Reaching Zero Hunger includes more affordable healthy food

Reaching Zero Hunger includes more affordable healthy food

Besides ending hunger, Zero Hunger includes improving nutrition and promoting sustainable agriculture

The tobacco industry sells a product that when used exactly as intended prematurely kills half its users — seven million people every year — as well as indirectly killing a further 1.3 million non-smokers, making it the worst mass killer in human history.

Air pollution from fossil-fuel combustion is ­estimated to kill eight million people annually, but threatens far greater damage as a result of climate change.

So what are we to think about the food industry, when unhealthy diets result in an estimated 11 million deaths annually?

This is according to a comprehensive study ­published in The Lancet in 2019. The authors found “the leading dietary risk factors for mortality are diets high in sodium [salt], low in whole grains, low in fruit, low in nuts and seeds, low in vegetables, and low in omega-3 fatty acids,” and extolled the virtues of “shifting diet from unhealthy animal-based foods (eg., red meat and processed meat) to healthy plant-based foods.”

Now there is no question that the food industry, which is largely in the private sector, is a major ­contributor to health across the world by keeping most of us fed, and mostly fairly well fed.

But there are major problems with our food ­system, both globally and here in Canada, that need to be addressed. At a 2023 UN Food Systems Summit, the World Health Organization (WHO) stated: “Although global food production of calories has kept pace with population growth, the common prioritization of ­quantity and profitability over nutritional value has meant healthy diets remain unaffordable for over 40 per cent of the world’s population.”

Goal 2 of the UN’s Sustainable Development Goals, agreed to by Canada and all the world’s nations in 2015, is Zero Hunger by 2030.

But we are a long way from achieving that goal, and headed in the wrong direction. Addressing the UN Food Systems Summit, UN Secretary General Antonio Guterres noted: “the number of people facing hunger and food insecurity has risen since 2015, exacerbated by the pandemic, conflict, climate change and growing inequalities.”

He reported that “258 million people in 58 countries faced acute food insecurity in 2022, an increase of 34 per cent compared to 2021,” adding that “45 million children suffered from wasting.”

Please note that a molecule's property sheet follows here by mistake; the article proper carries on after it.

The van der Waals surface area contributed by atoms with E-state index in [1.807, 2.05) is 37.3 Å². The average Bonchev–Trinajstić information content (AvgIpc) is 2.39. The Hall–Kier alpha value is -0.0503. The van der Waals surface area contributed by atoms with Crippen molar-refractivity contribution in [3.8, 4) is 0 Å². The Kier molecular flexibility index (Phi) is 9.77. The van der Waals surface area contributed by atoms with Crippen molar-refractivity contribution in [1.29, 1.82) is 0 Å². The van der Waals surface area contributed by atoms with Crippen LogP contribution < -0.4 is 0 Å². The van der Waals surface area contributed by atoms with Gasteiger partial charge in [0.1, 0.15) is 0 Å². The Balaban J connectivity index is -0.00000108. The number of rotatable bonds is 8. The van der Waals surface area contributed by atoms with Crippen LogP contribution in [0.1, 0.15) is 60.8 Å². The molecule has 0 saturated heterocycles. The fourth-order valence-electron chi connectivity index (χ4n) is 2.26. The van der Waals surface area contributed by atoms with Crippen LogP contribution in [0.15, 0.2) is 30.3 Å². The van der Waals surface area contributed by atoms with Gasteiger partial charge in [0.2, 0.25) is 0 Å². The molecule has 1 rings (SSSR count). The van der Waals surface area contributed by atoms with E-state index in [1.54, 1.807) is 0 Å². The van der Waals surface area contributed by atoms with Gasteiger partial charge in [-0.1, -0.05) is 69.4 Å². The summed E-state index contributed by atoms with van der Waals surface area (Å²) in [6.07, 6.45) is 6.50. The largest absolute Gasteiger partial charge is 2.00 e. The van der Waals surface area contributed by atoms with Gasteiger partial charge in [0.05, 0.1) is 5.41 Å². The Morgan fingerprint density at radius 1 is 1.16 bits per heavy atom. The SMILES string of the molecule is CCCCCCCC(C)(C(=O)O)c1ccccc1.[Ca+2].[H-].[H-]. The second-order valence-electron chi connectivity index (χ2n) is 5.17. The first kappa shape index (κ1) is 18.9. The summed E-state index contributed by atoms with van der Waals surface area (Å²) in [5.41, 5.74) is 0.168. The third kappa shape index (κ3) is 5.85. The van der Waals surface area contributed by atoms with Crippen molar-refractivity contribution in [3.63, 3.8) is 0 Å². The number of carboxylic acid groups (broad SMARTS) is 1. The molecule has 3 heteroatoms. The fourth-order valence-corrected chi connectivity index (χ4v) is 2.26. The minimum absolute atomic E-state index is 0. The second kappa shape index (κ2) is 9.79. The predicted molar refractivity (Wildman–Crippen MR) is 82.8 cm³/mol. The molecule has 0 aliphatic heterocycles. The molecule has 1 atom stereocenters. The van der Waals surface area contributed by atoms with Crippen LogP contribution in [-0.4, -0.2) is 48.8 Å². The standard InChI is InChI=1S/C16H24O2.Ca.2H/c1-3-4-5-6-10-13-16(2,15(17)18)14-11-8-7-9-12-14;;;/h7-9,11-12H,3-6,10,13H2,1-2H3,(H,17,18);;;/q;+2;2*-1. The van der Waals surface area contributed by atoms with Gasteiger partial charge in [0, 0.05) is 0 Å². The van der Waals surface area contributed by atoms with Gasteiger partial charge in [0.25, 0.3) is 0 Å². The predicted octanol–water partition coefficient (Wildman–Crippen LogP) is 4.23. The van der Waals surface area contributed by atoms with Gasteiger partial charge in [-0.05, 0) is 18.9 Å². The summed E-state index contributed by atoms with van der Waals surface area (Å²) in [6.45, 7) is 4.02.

Moreover, projections show that by 2030,

600 million people — 7% of the world’s population — will be ­hungry, he added.

But the Zero Hunger goal is not just about hunger. It is, fully stated, to end hunger, achieve food ­security and improved nutrition and promote sustainable ­agriculture.

The second target under this goal is to end all forms of malnutrition. Now malnutrition takes two main forms that co-exist globally: under-nutrition, when ­people can’t access or afford adequate food, and ­over-nutrition, when their food supply is excessive and unhealthy.

The WHO reported at the summit that “2.4 ­billion people suffer from food insecurity, while 670 ­million adults live with overweight or obesity” and that “478 million children aged under 5 [are] impacted by ­stunting, while 145 million 5-9-year-olds live with ­overweight/obesity.”

Moreover, the production of food is often done in ways that harm the environment. Hence target 4 of the Zero Hunger goal is concerned with creating ­ecologically sustainable food-production systems.

But here, too, we have a long way to go. In his remarks at the summit, Guterres noted that ­“current food systems continue to generate pollution and degrade soil, water and air, contribute to 28 per cent of greenhouse gas emissions, are responsible for as much as 80 per cent of biodiversity loss and account for up to 70 per cent of freshwater use.”

The WHO’s director of nutrition and food safety, Dr. Francesco Branca, proposed a three-point agenda for food systems transformation: lower the cost of nutritious foods for consumers, increase the ­availability and affordability of healthy diets, and ensure a fair price for the producer, while reflecting the true costs on environment, health and livelihoods.

While this requires that governments take action on these important steps, it is particularly the ­responsibility of the food industry to stop producing and selling the unhealthy foods that lie behind those 11 million deaths a year, and stop producing food in ­environmentally harmful ways. That will be my focus next week.

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Dr. Trevor Hancock is a retired professor and senior scholar at the University of Victoria’s School of Public Health and Social Policy

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